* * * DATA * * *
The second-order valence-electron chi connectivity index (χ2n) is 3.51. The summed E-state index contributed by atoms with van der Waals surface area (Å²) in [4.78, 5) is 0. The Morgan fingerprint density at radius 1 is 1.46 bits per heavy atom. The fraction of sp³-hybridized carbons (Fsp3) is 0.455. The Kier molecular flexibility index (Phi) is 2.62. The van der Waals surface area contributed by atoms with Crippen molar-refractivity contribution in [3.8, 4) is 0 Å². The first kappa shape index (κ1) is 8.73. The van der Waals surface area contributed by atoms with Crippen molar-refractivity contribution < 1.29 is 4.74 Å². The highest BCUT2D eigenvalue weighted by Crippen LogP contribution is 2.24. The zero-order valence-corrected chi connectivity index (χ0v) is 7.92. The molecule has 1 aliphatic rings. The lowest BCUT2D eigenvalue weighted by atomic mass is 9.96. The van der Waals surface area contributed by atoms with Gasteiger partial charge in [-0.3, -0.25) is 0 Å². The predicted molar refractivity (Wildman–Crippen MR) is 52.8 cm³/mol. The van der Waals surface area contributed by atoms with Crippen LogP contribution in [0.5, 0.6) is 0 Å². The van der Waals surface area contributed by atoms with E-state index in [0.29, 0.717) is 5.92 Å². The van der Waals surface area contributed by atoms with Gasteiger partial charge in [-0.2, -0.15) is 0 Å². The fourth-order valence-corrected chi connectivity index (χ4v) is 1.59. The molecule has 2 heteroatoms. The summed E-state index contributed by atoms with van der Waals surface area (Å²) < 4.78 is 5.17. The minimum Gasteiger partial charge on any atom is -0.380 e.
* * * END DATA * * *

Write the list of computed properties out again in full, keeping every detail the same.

The second-order valence-electron chi connectivity index (χ2n) is 3.51. The summed E-state index contributed by atoms with van der Waals surface area (Å²) in [4.78, 5) is 0. The Morgan fingerprint density at radius 1 is 1.46 bits per heavy atom. The fraction of sp³-hybridized carbons (Fsp3) is 0.455. The Kier molecular flexibility index (Phi) is 2.62. The van der Waals surface area contributed by atoms with Crippen molar-refractivity contribution in [3.8, 4) is 0 Å². The first kappa shape index (κ1) is 8.73. The van der Waals surface area contributed by atoms with Crippen molar-refractivity contribution < 1.29 is 4.74 Å². The highest BCUT2D eigenvalue weighted by Crippen LogP contribution is 2.24. The zero-order valence-corrected chi connectivity index (χ0v) is 7.92. The molecule has 1 aliphatic rings. The lowest BCUT2D eigenvalue weighted by atomic mass is 9.96. The van der Waals surface area contributed by atoms with Gasteiger partial charge in [-0.3, -0.25) is 0 Å². The predicted molar refractivity (Wildman–Crippen MR) is 52.8 cm³/mol. The van der Waals surface area contributed by atoms with Crippen LogP contribution in [0.5, 0.6) is 0 Å². The van der Waals surface area contributed by atoms with E-state index in [0.29, 0.717) is 5.92 Å². The van der Waals surface area contributed by atoms with Gasteiger partial charge in [-0.2, -0.15) is 0 Å². The fourth-order valence-corrected chi connectivity index (χ4v) is 1.59. The molecule has 2 heteroatoms. The summed E-state index contributed by atoms with van der Waals surface area (Å²) < 4.78 is 5.17. The minimum Gasteiger partial charge on any atom is -0.380 e.